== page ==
INHUMANE DESPICABLE SOCIOPATH

Yesterday morning I woke up to news of the resignation of the most hated of all British government Ministers. His resignation statement was obviously bogus since it mentioned conscience (which he has never possessed). The most popular explanation was that it was a kind of ‘IDS of March’ act with Osborne’s being the back into which the dagger was being plunged. Others thought that it was to enable him to concentrate on campaigning for a ‘Brexit’ vote.

Signs are not encouraging as regards his replacement – Mr Crabb (for he it is – a sideways move from his previous position of Welsh Secretary – sorry about the pun) has a voting record similar to that of the man he replaces. Mr Crabb can hardly fail to be an improvement (that is not so much setting the bar low as not setting a bar at all) but he may very well not be much of one.

I will conclude this section with some of twitter highlights about the man…

IDS Resigns
The resignation picture
IDS Votes on benefits
His voting record on Welfare – a hint as to why this resignation was a matter for celebration

IDS UN Investigation

IDS Poster
Mike Sivier of Vox Political produced this offering.
IDS Pie Chart
One view of the real reason for the resignation.
IDS Epitaph
The best epitaph for IDS’s political career – this excoriation from Salma Yaqoob on Question Time was bang on the money.#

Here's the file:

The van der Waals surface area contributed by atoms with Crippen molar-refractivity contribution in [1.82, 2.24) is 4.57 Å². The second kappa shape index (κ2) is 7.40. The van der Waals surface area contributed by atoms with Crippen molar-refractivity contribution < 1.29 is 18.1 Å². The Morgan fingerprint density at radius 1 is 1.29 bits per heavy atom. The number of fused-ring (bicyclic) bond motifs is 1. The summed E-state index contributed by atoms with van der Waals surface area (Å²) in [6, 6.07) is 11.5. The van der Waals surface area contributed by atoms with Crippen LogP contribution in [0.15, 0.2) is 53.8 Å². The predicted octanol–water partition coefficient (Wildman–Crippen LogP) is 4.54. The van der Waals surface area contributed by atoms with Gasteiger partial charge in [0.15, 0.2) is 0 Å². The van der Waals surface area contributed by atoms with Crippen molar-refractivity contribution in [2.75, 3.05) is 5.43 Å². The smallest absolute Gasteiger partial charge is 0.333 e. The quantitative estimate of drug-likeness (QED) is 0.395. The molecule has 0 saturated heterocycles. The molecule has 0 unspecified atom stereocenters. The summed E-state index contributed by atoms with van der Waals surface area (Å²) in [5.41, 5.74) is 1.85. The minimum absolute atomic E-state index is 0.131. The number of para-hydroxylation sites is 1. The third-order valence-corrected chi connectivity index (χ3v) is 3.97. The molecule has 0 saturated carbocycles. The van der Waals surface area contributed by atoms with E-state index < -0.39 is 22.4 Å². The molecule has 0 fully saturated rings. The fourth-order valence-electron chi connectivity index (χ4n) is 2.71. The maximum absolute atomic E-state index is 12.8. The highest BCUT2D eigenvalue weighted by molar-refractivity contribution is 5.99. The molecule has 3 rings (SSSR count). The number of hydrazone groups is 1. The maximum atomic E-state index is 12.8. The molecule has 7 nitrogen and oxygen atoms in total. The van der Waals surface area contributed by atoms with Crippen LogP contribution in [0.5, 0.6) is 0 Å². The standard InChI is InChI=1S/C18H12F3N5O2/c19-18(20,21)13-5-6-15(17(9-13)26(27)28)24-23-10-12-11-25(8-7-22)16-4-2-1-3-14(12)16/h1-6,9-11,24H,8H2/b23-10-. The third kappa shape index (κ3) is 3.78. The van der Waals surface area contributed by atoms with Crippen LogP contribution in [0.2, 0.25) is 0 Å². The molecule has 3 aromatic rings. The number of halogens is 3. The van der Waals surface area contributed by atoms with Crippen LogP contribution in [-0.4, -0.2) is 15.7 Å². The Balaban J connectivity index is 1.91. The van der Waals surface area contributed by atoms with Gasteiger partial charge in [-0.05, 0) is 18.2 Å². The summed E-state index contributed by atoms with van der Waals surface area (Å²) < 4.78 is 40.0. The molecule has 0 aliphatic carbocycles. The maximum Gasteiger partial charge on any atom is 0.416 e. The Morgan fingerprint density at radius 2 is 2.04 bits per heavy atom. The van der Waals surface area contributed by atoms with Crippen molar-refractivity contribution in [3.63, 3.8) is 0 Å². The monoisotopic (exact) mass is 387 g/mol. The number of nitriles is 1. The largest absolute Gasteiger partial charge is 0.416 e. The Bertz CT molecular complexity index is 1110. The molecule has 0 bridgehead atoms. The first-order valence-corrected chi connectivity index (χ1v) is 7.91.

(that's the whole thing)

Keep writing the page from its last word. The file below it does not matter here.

SPORT SUPPLEMENT

Sport usually occupies the back pages of print media, so I have put it at the back of this post. First a brief congratulation to England for completing their six nations grand slam (as with Wales’ obliteration of Italy – 67-14 – and Ireland’s win over Scotland the result was no great surprise). The rest of this section is dedicated to the

WORLD T20

This is going be longer than such a section would usually be because of this post which appeared on whyevolutionistrue yesterday. As you will see, this attempt at an explanation is too long to submit as a comment to someone else’s blog. We start with a glossary of a few important terms:

Innings: can either apply to an individual performance or to the team performance. In a cricket context the singular and plural are spelled the same way – ‘inning’ has no meaning.

Over: A fixed number of legal balls (these days six, though at various times in cricket’s long history four, five and eight have been favoured) that the bowler delivers before the action switches to the other end and another bowler.

Run: The unit in which a team score is measured. It is based on running the length of the cricket pitch, which is worth one. Balls that reach the boundary score four (if they bounce before doing so) or six (if they cross on the full).